Meanwhile, Clement crisscrossed the country, building his reputation among voters and party officials. Democrats increasingly viewed him as a potentially formidable candidate. His political credentials were bolstered by his pleasing personal standing as a young, dynamic, untainted family man with a strong sense of patriotism and charming good looks. A moderate on civil rights, he was the first southern governor to veto a segregation bill. From the perspective of many, his most valuable asset was his God-given talent to arouse people with his words. With so many attributes, Clement soon gained a national forum.
In 1956 the Democratic Party desperately needed a strong candidate to offset the popularity of the heroic yet avuncular Dwight Eisenhower. Impressed with Clement’s qualities, party officials chose the Tennessee governor to give the keynote address at the convention in Chicago. In effect, this was the moment for which Clement had prepared all his life. Determined to succeed, Clement prepared rigorously, reviewing films and scripts of previous keynotes and pushing his staff to produce numerous revisions of his speech.
Appearing before the delegates and a national television audience, Clement delivered a rousing, old-fashioned Tennessee stump speech attacking the Republicans as the “party of privilege and pillage” that would soon pass over the Potomac River in the “greatest water crossing since the children of Israel crossed the Red Sea.” President Eisenhower, Clement claimed, peered down the “green fairways of indifference,” a reference to the president’s love of golf. Clement referred to Vice-President Richard Nixon as the “vice hatchet man.” His repeated use of the phrase, “How long, America, O how long,” remains a hallmark of his address. (1)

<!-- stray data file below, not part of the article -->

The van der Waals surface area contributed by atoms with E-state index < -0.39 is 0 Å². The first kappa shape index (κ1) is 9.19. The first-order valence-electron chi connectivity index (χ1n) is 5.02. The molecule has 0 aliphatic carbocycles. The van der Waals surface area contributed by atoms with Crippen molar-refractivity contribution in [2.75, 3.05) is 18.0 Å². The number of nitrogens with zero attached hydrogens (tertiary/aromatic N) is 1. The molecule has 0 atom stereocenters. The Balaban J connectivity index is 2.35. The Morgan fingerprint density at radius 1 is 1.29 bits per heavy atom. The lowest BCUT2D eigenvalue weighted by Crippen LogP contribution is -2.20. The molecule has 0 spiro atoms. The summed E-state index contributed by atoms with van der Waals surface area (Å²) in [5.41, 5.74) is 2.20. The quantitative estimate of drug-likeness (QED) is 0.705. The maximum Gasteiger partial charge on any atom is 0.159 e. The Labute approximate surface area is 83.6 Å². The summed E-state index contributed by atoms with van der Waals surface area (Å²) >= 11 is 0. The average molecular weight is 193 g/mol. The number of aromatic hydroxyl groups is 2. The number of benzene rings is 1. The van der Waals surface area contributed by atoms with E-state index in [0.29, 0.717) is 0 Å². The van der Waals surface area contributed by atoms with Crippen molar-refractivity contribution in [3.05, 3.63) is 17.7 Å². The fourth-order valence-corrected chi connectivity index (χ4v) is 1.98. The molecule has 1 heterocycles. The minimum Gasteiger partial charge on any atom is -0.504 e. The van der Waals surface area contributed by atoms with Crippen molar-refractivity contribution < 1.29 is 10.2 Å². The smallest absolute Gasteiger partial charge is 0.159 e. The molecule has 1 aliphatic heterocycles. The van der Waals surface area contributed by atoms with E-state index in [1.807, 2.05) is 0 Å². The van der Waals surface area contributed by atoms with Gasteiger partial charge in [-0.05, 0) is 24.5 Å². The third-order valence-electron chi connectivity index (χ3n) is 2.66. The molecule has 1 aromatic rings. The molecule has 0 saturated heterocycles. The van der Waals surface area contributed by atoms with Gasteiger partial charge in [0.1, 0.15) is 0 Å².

While the speech impressed some people, many were repulsed by Clement’s attacks, his stump speech style, and his emphatic mannerisms. The speech was a failure. In a mere forty-three minutes, Clement had ended his national political hopes.
With his national prospects in shambles, Clement resumed his work in Tennessee. He delivered an impassioned plea to end capital punishment and almost succeeded in abolishing the state’s death penalty. Clement never succumbed to the politically popular attitude of hard-core segregation adopted by other southern governors but carefully cultivated his image as a civil rights moderate, treading a fine line between the demands of blacks and whites.
In the 1960s Clement played political leap frog with his former aide Buford Ellington, as the two men rotated their gubernatorial terms. Clement’s final term, marked by health problems and a public battle with alcohol, was not as distinguished as his earlier years in office. He also lost two races for the U.S. Senate.
Clement thrived on politics. He was a God-fearing, hard-working, Bible-quoting man whose flaws cost him votes, friends, credibility, and self-esteem. Yet he aroused and inspired the lowly, cajoled and convinced the powerful, and lifted the cause of the needy to new heights of public awareness.
Frank Clement died November 4, 1969, at age forty-nine in an automobile accident near Nashville amid speculation that he would undertake a fourth campaign for governor.
Lee S. Greene, Lead Me On: Frank Goad Clement and Tennessee Politics (1982)